GREENBELT, Md. - After a nationwide search for junior science researchers on NASA's Gamma-ray Large Area Telescope (GLAST) mission, three people have been chosen for these prestigious post-doctoral positions.
The purpose of the fellowship program is to support outstanding postdoctoral scientists who endeavor to advance understanding of the gamma-ray universe. The goal of the program is to stimulate an infusion of new ideas, techniques, and approaches that will enhance the scientific return of GLAST, which will survey the high-energy sky with unprecedented sensitivity. The GLAST Fellows Program is administered for NASA by the Center for Research and Exploration in Space Science and Technology, a collaboration between the University of Maryland, College Park, the University of Maryland, Baltimore County, and the Universities Space Research Association.
Each Fellow proposes his or her own research program and decides where it will be conducted (following prior agreement with the chosen host institution). That is, if a host institution agrees to provide them with office space, etc. "The selection of Fellows allows the GLAST mission to sponsor the best and brightest candidates to do independent research that will benefit the mission," said Lynn Cominsky, GLAST Astrophysicist, GLAST Press Officer, and Education and Public Outreach Lead, Sonoma State University, Rohnert Park, Calif.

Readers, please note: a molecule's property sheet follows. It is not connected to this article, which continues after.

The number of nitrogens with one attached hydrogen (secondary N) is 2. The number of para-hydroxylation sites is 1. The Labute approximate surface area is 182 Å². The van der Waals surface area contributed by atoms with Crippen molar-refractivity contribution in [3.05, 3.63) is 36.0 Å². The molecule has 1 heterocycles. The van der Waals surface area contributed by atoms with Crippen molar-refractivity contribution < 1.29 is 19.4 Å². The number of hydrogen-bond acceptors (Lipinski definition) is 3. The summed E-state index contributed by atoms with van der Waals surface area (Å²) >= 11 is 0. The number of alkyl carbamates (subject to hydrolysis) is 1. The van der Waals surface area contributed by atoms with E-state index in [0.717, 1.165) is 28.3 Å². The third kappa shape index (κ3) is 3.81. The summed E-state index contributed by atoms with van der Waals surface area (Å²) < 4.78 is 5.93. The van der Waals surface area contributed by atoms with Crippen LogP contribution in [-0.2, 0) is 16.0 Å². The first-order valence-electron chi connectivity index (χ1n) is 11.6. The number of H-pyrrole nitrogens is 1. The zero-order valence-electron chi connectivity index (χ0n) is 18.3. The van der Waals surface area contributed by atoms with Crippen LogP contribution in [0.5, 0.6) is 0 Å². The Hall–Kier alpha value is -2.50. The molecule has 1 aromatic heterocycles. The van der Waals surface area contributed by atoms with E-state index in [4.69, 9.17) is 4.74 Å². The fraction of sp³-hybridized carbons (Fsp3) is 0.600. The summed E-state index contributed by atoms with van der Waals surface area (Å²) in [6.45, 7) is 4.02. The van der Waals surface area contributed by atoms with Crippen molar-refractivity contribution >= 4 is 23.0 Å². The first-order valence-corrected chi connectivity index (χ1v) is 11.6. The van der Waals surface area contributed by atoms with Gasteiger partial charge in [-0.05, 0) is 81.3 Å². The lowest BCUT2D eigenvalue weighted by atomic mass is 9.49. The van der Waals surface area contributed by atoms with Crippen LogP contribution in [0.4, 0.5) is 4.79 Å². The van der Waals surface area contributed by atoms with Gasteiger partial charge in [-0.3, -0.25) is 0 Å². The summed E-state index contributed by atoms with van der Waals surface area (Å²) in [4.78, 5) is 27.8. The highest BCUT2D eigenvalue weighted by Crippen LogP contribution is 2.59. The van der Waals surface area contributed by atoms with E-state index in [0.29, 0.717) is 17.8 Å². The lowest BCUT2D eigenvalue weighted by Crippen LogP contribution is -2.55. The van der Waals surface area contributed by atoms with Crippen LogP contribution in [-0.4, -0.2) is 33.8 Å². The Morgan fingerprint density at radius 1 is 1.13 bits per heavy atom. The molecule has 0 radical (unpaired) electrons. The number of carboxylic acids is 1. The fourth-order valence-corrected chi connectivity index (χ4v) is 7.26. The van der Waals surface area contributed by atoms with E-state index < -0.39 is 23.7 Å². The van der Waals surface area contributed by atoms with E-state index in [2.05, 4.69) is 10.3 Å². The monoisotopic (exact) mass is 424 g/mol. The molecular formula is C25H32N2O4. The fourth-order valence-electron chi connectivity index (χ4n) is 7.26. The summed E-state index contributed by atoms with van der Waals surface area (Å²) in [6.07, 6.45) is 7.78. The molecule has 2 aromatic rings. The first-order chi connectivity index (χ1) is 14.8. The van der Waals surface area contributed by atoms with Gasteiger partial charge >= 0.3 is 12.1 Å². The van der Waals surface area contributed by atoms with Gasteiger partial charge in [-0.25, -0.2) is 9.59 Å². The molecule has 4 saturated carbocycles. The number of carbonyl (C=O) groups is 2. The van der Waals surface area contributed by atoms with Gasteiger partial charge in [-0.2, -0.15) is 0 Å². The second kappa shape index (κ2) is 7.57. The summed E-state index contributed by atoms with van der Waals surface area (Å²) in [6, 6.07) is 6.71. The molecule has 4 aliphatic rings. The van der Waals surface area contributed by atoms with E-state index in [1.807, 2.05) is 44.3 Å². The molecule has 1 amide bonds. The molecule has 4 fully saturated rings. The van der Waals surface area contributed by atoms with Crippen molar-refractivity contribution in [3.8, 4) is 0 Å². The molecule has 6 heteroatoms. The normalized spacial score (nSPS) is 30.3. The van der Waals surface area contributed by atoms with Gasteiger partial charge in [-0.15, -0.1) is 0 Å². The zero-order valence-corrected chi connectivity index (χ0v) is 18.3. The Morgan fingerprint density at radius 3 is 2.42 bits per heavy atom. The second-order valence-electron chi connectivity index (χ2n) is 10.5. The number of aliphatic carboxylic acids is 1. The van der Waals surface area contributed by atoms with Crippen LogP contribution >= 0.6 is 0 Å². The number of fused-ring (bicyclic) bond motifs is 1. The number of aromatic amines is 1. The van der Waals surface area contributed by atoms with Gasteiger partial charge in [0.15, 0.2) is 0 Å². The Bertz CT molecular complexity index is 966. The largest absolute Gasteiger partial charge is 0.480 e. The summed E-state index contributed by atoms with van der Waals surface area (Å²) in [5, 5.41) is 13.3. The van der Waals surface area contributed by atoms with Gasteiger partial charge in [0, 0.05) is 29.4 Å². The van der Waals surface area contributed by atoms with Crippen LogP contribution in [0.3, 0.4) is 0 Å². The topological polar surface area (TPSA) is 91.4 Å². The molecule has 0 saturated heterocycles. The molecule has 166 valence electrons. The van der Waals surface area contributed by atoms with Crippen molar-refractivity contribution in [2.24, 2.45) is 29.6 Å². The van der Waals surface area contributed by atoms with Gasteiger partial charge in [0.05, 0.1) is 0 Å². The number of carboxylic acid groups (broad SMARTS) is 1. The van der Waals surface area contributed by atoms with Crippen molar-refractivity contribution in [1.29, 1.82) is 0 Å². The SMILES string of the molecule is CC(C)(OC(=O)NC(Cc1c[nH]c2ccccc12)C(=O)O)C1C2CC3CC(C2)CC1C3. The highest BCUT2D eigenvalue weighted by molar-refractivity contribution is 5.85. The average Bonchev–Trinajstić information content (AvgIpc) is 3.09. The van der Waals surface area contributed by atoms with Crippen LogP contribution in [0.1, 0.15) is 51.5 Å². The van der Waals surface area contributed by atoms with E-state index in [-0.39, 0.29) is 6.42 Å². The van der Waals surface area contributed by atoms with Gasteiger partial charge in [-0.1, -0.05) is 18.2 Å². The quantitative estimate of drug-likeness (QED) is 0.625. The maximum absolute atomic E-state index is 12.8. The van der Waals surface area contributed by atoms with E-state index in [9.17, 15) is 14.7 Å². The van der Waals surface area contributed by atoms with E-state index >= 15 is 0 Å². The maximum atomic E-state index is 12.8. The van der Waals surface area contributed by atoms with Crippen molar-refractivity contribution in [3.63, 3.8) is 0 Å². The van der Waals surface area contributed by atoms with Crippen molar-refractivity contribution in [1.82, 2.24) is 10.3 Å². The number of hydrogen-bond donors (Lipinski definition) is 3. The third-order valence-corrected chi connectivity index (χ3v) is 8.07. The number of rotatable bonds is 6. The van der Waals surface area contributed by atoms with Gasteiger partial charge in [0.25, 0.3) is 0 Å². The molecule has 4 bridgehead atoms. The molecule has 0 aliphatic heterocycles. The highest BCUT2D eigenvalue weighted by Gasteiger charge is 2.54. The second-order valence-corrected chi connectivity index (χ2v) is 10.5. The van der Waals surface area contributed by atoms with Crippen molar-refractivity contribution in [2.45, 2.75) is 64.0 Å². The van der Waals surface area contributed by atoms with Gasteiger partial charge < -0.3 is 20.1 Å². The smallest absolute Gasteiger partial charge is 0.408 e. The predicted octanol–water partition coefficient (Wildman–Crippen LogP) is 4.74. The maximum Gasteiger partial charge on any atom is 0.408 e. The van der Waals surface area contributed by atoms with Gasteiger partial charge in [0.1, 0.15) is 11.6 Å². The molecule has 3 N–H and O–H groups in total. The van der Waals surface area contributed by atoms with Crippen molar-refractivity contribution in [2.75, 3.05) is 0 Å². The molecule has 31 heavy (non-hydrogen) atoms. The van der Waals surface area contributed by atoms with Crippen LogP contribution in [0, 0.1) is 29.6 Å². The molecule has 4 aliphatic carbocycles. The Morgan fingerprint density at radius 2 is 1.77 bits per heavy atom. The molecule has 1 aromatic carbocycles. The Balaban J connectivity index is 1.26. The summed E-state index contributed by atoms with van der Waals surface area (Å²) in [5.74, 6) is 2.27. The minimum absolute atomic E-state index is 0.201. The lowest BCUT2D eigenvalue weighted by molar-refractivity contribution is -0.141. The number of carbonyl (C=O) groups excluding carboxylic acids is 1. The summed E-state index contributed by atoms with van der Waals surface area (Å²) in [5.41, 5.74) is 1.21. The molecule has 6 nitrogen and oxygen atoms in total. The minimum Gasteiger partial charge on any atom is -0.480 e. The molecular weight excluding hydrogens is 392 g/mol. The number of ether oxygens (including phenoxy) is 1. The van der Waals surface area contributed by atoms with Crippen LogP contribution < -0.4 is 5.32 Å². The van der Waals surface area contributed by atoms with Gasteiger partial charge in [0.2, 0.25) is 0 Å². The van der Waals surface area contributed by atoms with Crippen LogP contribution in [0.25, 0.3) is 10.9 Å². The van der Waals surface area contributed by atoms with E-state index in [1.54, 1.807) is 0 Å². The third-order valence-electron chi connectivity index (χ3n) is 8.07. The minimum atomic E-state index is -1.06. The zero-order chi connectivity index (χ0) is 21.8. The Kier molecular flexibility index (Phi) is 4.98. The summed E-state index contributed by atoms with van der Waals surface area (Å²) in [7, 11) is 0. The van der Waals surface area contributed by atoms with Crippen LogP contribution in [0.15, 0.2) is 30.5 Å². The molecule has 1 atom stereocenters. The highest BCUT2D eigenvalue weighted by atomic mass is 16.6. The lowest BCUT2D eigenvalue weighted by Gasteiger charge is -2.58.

"The most important aspect of choosing fellows is that GLAST represents a very large leap forward in capabilities, so it is important to foster new ideas on how to use the data," said Steve Ritz, GLAST Project Scientist at NASA Goddard Space Flight Center, Greenbelt, Md. "Even one creative new idea can have a huge impact on the scientific legacy of the mission."
The program will provide each of these three Fellows with annual stipends for up to three years: Nat Butler of the Univ. of Calif. at Berkeley; Uri Keshet of Harvard University, Cambridge, Mass; and Vasiliki Pavlidou of the California Institute of Technology, Pasadena, Calif.
GLAST's scientific objectives are to:
- Explore the most extreme environments in the universe, where nature harnesses energies far beyond anything possible on Earth.
- Search for signs of new laws of physics and what composes the mysterious dark matter.
- Explain how black holes accelerate immense jets of material to nearly light speed.
- Help crack the mysteries of the stupendously powerful explosions known as gamma-ray bursts.
- Answer long-standing questions about a broad range of phenomena, including solar flares, pulsars and the origin of cosmic rays.
GLAST is slated to launch May 16, 2008 from Cape Canaveral, Fla.
NASA's GLAST mission is an astrophysics and particle physics partnership, developed in collaboration with the U.S. Department of Energy, along with important contributions from academic institutions and partners in France, Germany, Italy, Japan, Sweden, and the U.S.
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